Defensively, the Titans were better than a year ago, despite occasional lapses (57 points allowed to Houston, 40 to Pittsburgh). Overall, there are pieces here to work with, led by defensive end Jurrell Casey and All-Pro second-year safety Kevin Byard, who had eight interceptions and two fumble recoveries. Linebacker Wesley Woodyard also enjoyed a resurgence, leading the team in tackles, while pass rushers Derrick Morgan and Brian Orakpo were solid. Punter Brett Kern averaged over 50 yards per punt and made the Pro Bowl for the first time in his 10-year career.
WHAT WENT WRONG: The biggest thing that went wrong for the Titans was the regression of the offense, which was stagnant at times and lacked creativity. There was also the reluctance to use the no-huddle, and things were so unsettled late in the year in a three-game losing streak that receiver Rishard Matthews called the offense "predictable." In the end, despite using a bit more of the no-huddle late in the year, the damage was done and the Titans, apparently believing that head coach Mike Mularkey had taken the Titans as far as he could while clinging to his exotic smashmouth philosophy, parted ways with the organization.
MOST DISAPPOINTING PLAYER: It would be easy to name Mariota in this spot, but despite his struggles, he still led five come-from-behind wins this season and guided the Titans to the divisional round of the playoffs. It was in the supporting cast. First-round pick Corey Davis, the fifth overall choice in the draft, suffered through a hamstring injury that cost him most of training camp and preseason and then nearly half the regular season when he reinjured it in Week 2. When Davis came back, he showed flashes, finishing with 34 catches for 375 yards. But he also had issues with route running, which led to some of Mariota's turnovers. In all, it was a tough transition from Western Michigan to the NFL for Davis, though he had his best game of the year in the playoff loss to the Patriots, catching two touchdown passes, including a dazzling one-hander.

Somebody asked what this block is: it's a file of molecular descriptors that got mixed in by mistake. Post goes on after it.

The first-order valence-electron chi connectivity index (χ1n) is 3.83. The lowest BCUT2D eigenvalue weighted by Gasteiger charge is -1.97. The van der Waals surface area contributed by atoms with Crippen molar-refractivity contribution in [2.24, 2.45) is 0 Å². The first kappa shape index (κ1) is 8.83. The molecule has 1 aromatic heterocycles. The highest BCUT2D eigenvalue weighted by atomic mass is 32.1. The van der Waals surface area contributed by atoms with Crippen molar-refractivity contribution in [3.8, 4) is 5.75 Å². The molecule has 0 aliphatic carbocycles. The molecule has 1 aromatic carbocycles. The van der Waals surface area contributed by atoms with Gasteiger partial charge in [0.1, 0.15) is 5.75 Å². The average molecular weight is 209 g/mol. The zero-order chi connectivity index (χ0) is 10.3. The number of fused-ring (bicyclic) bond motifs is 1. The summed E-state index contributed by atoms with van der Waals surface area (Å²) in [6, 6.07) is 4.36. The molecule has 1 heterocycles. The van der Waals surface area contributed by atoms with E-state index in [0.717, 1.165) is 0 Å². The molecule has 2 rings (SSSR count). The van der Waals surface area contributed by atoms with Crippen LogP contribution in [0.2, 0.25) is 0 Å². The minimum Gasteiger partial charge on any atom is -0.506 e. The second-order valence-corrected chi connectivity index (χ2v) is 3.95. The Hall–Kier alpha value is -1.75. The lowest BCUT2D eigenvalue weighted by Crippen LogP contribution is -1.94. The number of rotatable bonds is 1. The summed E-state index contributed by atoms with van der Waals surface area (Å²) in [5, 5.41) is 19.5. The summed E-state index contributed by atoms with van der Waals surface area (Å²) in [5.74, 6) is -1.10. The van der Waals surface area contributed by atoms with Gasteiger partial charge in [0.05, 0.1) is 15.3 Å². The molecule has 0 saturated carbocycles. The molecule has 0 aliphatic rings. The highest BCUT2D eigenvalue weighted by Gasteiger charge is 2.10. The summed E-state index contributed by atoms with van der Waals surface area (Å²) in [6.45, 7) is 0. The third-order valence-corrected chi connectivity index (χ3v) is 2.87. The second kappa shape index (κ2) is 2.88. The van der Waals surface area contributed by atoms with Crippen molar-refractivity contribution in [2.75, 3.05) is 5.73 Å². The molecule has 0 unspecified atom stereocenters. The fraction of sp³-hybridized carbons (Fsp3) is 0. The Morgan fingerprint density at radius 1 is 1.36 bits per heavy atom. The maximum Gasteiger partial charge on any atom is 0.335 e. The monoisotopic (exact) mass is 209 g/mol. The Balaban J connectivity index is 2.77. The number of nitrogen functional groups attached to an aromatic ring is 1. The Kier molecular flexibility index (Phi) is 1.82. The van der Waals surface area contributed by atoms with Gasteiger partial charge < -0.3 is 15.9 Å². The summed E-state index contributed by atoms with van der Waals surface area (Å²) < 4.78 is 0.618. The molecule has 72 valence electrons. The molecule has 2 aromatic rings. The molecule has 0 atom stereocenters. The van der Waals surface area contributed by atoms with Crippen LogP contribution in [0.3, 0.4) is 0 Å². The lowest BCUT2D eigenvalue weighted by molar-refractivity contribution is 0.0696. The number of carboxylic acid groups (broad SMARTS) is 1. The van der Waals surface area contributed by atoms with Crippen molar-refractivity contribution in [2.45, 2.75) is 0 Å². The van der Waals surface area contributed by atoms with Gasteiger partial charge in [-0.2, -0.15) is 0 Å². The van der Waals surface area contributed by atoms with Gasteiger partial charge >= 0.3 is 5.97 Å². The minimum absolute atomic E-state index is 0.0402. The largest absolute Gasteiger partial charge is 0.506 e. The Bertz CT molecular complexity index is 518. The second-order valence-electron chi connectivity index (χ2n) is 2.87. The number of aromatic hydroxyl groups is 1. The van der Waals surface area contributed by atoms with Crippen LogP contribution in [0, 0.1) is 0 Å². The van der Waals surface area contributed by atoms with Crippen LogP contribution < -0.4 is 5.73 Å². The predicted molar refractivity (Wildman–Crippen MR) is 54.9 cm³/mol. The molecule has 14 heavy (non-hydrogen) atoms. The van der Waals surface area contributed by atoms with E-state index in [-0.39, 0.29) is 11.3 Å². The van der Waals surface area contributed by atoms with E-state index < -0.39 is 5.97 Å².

MOST SURPRISING PLAYER: Wesley Woodyard has been a two-down linebacker much of his time with the Titans. But in his 10th year in the NFL, Woodyard changed to a vegan diet and found a fountain of youth, leading the Titans in tackles and becoming a three-down linebacker in the nickel package, supplanting the much younger Avery Williamson in that role.
ASSISTANT COACH ON THE RISE: With Mike Mularkey being let go and the entire staff in limbo, it might be hard to choose any assistant coach on this staff that is on the rise. The best that Titans probably have to offer in that regard might be defensive line coach Nick Eason, whose players have been integral in making the Titans' run defense one of the best in the league the past two years.